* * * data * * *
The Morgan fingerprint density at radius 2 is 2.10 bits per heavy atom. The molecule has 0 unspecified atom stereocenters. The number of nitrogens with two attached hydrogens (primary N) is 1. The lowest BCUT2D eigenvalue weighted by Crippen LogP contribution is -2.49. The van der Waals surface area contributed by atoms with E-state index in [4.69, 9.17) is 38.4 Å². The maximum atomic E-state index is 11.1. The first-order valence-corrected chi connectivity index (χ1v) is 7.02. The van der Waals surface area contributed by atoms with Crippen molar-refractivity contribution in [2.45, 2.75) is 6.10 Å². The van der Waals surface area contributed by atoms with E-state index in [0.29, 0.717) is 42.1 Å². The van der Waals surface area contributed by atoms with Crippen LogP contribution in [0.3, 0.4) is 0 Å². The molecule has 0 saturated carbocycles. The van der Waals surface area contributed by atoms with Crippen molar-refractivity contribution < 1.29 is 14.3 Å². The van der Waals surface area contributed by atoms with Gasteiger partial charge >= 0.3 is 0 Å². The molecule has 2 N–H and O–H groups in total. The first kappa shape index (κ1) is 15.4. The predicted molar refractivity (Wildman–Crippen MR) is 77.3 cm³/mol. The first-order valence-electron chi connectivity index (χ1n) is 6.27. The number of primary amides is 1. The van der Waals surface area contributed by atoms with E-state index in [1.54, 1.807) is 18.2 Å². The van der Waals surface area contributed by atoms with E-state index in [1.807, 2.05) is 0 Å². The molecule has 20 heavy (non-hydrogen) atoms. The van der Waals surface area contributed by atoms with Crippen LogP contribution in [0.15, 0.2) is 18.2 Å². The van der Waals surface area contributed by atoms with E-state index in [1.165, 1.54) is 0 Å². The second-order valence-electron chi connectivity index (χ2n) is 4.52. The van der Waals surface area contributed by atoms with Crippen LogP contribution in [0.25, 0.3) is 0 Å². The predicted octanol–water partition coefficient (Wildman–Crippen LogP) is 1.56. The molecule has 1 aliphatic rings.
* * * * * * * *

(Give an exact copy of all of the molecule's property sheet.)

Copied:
The Morgan fingerprint density at radius 2 is 2.10 bits per heavy atom. The molecule has 0 unspecified atom stereocenters. The number of nitrogens with two attached hydrogens (primary N) is 1. The lowest BCUT2D eigenvalue weighted by Crippen LogP contribution is -2.49. The van der Waals surface area contributed by atoms with E-state index in [4.69, 9.17) is 38.4 Å². The maximum atomic E-state index is 11.1. The first-order valence-corrected chi connectivity index (χ1v) is 7.02. The van der Waals surface area contributed by atoms with Crippen molar-refractivity contribution in [2.45, 2.75) is 6.10 Å². The van der Waals surface area contributed by atoms with E-state index in [0.29, 0.717) is 42.1 Å². The van der Waals surface area contributed by atoms with Crippen LogP contribution in [0.3, 0.4) is 0 Å². The molecule has 0 saturated carbocycles. The van der Waals surface area contributed by atoms with Crippen molar-refractivity contribution < 1.29 is 14.3 Å². The van der Waals surface area contributed by atoms with Gasteiger partial charge >= 0.3 is 0 Å². The molecule has 2 N–H and O–H groups in total. The first kappa shape index (κ1) is 15.4. The predicted molar refractivity (Wildman–Crippen MR) is 77.3 cm³/mol. The first-order valence-electron chi connectivity index (χ1n) is 6.27. The number of primary amides is 1. The van der Waals surface area contributed by atoms with E-state index in [1.54, 1.807) is 18.2 Å². The van der Waals surface area contributed by atoms with E-state index in [1.807, 2.05) is 0 Å². The molecule has 20 heavy (non-hydrogen) atoms. The van der Waals surface area contributed by atoms with Crippen LogP contribution in [0.15, 0.2) is 18.2 Å². The van der Waals surface area contributed by atoms with E-state index in [1.165, 1.54) is 0 Å². The second-order valence-electron chi connectivity index (χ2n) is 4.52. The van der Waals surface area contributed by atoms with Crippen LogP contribution in [0.25, 0.3) is 0 Å². The predicted octanol–water partition coefficient (Wildman–Crippen LogP) is 1.56. The molecule has 1 aliphatic rings.